|Annual service cost||£60|
|Used price||£3,000 - £3,200|
6 of 17
How much to insure?
|Warranty term||Two year unlimited mileage|
Top speed & performance
|Max power||25 bhp|
|Max torque||29 ft-lb|
|Top speed||78 mph|
|1/4 mile acceleration||17.5 secs|
|Tank range||240 miles|
Model history & versions
1949: The Bullet goes into production at the British Royal Enfield company.
2002: First electric start Bullet introduced.
2004: Bullet Electra X introduced along withc onventional left foot gear shift/right foot brake set-up.
2011: Electra DL EFI released. "Deluxe" edition featuers chrome tank, chrome mudguards, pinstripe side panels and Avon Speedmaster tyres [£4,585]
Bullet Trials: Alloy mudguards, wide bars, a solo seat, different sub-frame, alloy bash plate, enduro-style tyres and upswept exhaust.
Bullet Electra Sportsman: Rear sets, clip-ons add up to a saucy café racer style.
Bullet Classic: Has a chrome-sided tank and matching chrome mudguards. There’s a Classic Solo, too, with a single seat and luggage rack.
Owners' reviews for the ENFIELD 500 BULLET (2004 - 2008)
8 owners have reviewed their ENFIELD 500 BULLET (2004 - 2008) and rated it in a number of areas. Read what they have to say and what they like and dislike about the bike below.
Summary of owners' reviews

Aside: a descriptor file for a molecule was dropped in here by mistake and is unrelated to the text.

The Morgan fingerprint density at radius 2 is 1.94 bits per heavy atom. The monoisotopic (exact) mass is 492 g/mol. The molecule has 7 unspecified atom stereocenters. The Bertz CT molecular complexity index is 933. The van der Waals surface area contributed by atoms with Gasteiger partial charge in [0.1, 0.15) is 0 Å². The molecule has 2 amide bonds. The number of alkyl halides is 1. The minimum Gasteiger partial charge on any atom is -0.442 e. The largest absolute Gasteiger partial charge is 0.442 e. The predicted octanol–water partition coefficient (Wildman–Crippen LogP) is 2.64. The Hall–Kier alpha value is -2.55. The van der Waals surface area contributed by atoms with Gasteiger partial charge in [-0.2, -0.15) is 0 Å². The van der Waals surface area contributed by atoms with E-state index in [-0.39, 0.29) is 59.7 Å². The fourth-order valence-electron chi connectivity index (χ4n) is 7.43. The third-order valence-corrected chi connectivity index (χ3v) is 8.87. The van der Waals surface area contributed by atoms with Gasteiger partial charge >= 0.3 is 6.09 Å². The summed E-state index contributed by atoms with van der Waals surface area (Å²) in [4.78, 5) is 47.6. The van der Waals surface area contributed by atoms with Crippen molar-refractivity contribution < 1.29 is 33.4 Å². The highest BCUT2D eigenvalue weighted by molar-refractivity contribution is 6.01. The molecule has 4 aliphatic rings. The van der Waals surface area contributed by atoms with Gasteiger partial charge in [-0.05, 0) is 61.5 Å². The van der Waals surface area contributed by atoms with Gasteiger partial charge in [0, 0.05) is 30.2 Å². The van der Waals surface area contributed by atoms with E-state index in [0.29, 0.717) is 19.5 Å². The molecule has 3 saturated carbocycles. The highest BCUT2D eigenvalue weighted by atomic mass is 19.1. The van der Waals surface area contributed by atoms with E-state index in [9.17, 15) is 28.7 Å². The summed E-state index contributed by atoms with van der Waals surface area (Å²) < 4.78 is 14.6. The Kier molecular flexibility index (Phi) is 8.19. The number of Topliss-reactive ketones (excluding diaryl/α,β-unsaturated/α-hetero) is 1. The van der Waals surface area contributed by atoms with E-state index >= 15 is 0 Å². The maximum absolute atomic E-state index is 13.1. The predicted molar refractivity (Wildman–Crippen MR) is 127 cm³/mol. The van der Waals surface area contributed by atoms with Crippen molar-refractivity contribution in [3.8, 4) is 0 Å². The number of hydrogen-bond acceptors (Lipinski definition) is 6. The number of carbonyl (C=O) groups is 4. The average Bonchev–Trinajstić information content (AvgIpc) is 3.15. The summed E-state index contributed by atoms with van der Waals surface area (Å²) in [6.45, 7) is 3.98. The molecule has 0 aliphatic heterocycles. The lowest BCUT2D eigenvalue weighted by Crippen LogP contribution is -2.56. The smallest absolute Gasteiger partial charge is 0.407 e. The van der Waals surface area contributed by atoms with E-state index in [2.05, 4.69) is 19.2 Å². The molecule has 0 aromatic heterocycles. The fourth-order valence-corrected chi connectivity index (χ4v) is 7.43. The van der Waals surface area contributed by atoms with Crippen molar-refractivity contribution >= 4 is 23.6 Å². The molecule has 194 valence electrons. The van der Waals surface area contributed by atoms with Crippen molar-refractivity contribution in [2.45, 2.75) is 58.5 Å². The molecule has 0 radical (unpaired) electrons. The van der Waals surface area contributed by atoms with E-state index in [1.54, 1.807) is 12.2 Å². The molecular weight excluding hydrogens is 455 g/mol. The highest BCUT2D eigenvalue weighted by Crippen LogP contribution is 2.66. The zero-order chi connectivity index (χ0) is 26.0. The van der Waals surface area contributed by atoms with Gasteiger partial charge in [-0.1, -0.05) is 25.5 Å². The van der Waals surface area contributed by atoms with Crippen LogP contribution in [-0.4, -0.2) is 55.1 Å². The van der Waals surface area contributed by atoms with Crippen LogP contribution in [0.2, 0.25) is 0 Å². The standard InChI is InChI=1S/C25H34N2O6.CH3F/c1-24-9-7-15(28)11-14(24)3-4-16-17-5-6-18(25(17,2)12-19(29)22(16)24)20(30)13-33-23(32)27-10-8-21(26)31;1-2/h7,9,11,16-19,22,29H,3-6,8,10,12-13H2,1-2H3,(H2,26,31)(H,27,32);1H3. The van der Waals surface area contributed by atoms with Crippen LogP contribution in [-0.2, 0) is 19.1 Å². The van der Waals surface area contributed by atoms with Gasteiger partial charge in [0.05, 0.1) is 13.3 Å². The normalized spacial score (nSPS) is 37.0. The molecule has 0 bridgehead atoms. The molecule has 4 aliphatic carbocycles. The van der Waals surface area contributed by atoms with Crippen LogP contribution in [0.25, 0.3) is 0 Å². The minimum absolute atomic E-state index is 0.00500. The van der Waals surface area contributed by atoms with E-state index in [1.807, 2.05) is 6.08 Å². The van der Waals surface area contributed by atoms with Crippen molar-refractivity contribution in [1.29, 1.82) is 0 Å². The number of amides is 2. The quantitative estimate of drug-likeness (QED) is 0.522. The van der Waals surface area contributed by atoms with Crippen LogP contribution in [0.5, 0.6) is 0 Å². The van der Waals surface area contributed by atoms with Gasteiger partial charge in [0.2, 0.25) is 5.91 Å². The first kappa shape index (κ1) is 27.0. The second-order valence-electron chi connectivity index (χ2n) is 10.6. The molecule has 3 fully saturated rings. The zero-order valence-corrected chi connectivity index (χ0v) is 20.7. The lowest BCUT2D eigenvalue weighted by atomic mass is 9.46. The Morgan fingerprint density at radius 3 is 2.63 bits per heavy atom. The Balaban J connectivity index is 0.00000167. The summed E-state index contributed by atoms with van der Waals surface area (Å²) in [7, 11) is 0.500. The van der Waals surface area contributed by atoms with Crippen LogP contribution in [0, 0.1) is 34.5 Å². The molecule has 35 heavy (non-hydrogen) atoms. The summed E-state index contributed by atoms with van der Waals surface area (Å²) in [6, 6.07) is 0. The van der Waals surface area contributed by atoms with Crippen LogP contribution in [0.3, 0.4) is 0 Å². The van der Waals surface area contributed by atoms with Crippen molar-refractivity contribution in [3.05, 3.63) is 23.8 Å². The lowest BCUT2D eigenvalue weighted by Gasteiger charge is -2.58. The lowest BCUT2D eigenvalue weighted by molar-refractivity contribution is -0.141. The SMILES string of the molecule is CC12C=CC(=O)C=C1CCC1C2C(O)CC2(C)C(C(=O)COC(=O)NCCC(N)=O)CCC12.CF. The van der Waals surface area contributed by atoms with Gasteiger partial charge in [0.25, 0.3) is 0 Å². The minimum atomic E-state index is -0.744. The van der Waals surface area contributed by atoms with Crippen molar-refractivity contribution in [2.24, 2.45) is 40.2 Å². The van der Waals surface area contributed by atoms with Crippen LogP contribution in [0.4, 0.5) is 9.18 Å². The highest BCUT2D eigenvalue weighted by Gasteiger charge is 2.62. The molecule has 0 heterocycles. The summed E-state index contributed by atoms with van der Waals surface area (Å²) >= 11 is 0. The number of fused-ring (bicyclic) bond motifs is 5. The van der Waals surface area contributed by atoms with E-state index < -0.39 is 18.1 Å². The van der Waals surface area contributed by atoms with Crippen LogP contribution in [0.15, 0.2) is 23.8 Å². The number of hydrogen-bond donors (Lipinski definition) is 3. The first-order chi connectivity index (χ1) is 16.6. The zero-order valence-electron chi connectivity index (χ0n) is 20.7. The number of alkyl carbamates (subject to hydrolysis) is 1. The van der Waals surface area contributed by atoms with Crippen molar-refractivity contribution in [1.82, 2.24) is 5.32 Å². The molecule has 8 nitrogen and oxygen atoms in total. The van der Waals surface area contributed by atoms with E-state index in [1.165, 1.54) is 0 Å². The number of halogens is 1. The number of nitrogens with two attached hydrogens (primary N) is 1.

|Ride quality & brakes:|
|Reliability & build quality:|
|Value vs rivals:|
|Annual servicing cost:||£60|
Annual servicing cost: £100
I've had my Bullet for about 2 years here in America, and I just adore it. Ride and maintenance-wise it sort of reminds me of old Norton 750s I've owned--though it's obviously nowhere near as fast. But if you're OK with cruising those back roads in the 50s, an old "Iron Barrel" Bullet might be for you. Frankly, in view of the low cost, I'm surprised everyone doesn't have one to thump around on nice Sunday afternoons. In fact, lots of Bullets are folks' 2nd or 3rd bikes just for pleasure riding...and they are a pleasure to ride. If you're needing something a bit quicker in more of a "daily driver" role, then you could do worse than check out Enfield's new 650 twins. They're kinda like a Triumph Bonneville for very nearly half the price, and I've yet to hear anything really bad about them.
Mine has drums front and rear, but they're just fine. No better or worse than my old Nortons'.